by Mario Rizzo
The U.S. Treasury, the State Department, and Larry Summers are all keen to convince the Chinese government that all they have to fear is fear itself when it comes to their investments in Treasury securities. After all, the U.S. will honor its obligations.
Frankly, I am amazed at the U.S. response. Yes, I realize that there is little else they could say. The default risk of holding U.S. securities is indeed quite low. But you don’t have to be very smart to realize that this is not the relevant risk.
As the U.S. (and other Western governments) floods the world with its bills and bonds as far as the eye can see, interest rates will surely rise. There will be at least three reasons: (1) the supply of bonds outstanding will continue to expand and sooner or later a higher rate of interest will have to be paid to get it all sold; (2) when there is economic recovery interest rates will rise generally; (3) as inflation picks up – which it will, given the huge increase in base money that the Fed will fear to withdraw from the system – the purchasing power premium in interest rates will grow. The dollars paid out as interest will be increasingly worth less.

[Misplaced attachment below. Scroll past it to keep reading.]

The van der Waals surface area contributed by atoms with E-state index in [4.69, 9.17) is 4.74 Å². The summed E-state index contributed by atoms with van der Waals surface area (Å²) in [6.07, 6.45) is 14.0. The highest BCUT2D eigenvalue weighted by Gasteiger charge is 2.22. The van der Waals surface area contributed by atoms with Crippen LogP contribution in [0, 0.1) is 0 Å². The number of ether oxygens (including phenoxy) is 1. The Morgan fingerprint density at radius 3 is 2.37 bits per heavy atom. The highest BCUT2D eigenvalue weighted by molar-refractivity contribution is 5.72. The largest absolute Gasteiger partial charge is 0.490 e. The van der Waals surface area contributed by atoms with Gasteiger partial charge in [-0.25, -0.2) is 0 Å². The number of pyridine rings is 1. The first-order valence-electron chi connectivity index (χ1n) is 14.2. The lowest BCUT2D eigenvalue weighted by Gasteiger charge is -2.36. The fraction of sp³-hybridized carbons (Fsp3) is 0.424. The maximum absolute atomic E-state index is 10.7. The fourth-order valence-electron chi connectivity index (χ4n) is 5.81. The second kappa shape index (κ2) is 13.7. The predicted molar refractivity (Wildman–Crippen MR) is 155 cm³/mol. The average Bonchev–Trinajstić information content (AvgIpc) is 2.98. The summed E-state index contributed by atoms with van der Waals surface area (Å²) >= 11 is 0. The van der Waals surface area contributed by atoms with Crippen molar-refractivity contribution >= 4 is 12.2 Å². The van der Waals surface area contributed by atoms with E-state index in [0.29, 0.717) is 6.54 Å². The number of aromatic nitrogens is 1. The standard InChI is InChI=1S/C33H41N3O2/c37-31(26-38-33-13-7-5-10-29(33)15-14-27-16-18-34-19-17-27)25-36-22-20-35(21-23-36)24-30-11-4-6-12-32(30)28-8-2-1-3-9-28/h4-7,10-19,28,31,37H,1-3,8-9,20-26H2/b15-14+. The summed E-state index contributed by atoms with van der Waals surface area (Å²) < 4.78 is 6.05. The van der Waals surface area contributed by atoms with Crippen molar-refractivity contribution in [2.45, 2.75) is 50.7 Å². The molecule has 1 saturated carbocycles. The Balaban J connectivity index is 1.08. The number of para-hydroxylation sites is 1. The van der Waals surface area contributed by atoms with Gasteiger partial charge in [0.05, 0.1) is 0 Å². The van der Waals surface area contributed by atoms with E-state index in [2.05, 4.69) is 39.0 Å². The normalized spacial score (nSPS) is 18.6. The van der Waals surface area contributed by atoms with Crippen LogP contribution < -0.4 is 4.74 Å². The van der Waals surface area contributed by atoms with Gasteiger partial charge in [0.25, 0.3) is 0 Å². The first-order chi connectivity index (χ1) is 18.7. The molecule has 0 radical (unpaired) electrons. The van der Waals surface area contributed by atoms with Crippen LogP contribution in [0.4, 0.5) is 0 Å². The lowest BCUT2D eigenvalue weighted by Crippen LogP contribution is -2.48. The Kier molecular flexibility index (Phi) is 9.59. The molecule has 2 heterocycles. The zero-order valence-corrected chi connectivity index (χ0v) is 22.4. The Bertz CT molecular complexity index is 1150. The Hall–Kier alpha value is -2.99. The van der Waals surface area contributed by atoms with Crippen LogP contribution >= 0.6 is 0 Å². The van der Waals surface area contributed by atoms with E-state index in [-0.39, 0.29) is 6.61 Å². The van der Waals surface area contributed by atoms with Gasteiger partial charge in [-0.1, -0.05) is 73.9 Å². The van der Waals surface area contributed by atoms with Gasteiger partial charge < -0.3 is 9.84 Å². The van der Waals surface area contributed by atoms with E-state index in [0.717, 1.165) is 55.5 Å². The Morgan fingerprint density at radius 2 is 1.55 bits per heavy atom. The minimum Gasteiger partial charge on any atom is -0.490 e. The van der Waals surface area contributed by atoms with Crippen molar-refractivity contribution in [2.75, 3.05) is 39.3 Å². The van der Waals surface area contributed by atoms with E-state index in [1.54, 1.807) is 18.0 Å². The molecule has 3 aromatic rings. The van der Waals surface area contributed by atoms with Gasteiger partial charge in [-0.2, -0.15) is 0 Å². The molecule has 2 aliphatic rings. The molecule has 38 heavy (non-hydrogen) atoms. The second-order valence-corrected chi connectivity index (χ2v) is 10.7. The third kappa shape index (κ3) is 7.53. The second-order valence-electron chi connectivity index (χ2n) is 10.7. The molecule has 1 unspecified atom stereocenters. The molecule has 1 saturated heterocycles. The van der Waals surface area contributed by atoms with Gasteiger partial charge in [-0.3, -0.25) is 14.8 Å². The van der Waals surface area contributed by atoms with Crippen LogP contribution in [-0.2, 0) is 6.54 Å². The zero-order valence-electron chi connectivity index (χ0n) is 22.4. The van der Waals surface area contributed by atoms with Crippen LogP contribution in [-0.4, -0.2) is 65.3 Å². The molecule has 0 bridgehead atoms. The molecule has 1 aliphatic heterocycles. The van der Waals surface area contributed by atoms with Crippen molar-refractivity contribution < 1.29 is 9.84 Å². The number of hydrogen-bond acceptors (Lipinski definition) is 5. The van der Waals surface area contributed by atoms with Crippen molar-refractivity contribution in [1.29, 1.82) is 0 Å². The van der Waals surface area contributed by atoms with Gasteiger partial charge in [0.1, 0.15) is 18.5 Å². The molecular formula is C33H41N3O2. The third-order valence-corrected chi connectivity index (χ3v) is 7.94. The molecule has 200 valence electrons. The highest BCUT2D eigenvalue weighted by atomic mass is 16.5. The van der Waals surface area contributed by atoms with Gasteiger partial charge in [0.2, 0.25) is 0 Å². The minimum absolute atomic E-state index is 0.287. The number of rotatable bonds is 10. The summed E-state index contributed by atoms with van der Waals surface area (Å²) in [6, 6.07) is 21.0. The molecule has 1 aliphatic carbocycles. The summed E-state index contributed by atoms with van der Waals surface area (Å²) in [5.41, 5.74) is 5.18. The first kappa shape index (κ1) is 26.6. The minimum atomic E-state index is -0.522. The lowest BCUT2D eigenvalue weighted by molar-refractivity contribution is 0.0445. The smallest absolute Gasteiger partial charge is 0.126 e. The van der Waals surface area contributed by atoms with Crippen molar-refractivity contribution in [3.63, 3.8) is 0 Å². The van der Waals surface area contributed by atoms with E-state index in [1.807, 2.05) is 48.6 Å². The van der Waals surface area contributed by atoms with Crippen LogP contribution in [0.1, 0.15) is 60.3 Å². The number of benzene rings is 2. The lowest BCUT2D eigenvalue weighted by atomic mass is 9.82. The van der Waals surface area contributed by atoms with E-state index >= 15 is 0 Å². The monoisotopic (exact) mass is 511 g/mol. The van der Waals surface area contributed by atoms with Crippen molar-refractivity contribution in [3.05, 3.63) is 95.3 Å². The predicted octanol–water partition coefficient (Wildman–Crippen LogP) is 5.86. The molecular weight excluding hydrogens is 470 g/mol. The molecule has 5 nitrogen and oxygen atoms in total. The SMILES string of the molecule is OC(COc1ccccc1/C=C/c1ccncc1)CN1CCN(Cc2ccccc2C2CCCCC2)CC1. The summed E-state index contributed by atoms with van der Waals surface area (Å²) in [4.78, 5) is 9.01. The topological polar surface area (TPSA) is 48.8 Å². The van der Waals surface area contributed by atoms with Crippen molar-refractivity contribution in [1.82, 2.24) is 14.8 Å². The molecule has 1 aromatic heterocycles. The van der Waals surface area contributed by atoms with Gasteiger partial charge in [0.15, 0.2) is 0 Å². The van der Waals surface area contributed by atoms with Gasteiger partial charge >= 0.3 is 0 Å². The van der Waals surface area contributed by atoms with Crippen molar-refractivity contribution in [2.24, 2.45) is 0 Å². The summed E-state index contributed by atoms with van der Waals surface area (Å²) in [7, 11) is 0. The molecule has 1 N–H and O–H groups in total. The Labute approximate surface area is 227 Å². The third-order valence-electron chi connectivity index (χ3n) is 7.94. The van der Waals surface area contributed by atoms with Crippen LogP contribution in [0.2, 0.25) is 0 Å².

Holders of bonds will thus experience capital losses as bond prices fall.
It is true that the Chinese export industries would benefit from economic recovery. However, that recovery in real terms will depend, in part, on the effectiveness of stimulus (and, of course, on the natural recuperative powers of the economy). If real recovery is weak and inflation accelerates in the medium-term, the Chinese will be hurt overall. Then what will Economics-Team Obama say? I guess they will say, “We didn’t default.”